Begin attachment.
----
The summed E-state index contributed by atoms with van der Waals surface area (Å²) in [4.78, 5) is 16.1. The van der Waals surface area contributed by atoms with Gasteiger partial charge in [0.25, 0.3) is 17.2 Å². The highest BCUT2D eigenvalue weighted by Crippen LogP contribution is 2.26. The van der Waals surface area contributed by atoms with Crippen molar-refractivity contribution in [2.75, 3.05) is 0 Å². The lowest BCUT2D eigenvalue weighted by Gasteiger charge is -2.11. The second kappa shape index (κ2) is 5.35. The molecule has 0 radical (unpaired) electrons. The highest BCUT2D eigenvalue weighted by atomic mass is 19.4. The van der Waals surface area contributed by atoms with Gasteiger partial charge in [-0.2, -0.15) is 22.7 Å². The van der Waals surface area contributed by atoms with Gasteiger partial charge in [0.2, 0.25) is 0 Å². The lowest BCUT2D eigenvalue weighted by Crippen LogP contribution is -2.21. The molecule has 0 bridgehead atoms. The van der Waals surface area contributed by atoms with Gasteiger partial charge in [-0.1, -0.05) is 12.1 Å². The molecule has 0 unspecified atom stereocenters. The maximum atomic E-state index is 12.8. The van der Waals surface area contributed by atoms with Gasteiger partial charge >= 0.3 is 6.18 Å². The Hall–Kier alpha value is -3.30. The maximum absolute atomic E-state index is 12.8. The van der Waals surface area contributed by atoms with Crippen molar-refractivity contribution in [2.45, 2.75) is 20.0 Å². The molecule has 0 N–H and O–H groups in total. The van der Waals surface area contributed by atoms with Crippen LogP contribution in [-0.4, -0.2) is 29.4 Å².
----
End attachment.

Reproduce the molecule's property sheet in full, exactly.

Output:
The summed E-state index contributed by atoms with van der Waals surface area (Å²) in [4.78, 5) is 16.1. The van der Waals surface area contributed by atoms with Gasteiger partial charge in [0.25, 0.3) is 17.2 Å². The highest BCUT2D eigenvalue weighted by Crippen LogP contribution is 2.26. The van der Waals surface area contributed by atoms with Crippen molar-refractivity contribution in [2.75, 3.05) is 0 Å². The lowest BCUT2D eigenvalue weighted by Gasteiger charge is -2.11. The second kappa shape index (κ2) is 5.35. The molecule has 0 radical (unpaired) electrons. The highest BCUT2D eigenvalue weighted by atomic mass is 19.4. The van der Waals surface area contributed by atoms with Gasteiger partial charge in [-0.2, -0.15) is 22.7 Å². The van der Waals surface area contributed by atoms with Gasteiger partial charge in [0.2, 0.25) is 0 Å². The lowest BCUT2D eigenvalue weighted by Crippen LogP contribution is -2.21. The molecule has 0 bridgehead atoms. The van der Waals surface area contributed by atoms with Gasteiger partial charge in [-0.1, -0.05) is 12.1 Å². The molecule has 0 unspecified atom stereocenters. The maximum atomic E-state index is 12.8. The van der Waals surface area contributed by atoms with Gasteiger partial charge >= 0.3 is 6.18 Å². The Hall–Kier alpha value is -3.30. The maximum absolute atomic E-state index is 12.8. The van der Waals surface area contributed by atoms with Crippen molar-refractivity contribution in [2.45, 2.75) is 20.0 Å². The molecule has 0 N–H and O–H groups in total. The van der Waals surface area contributed by atoms with Crippen LogP contribution in [-0.4, -0.2) is 29.4 Å².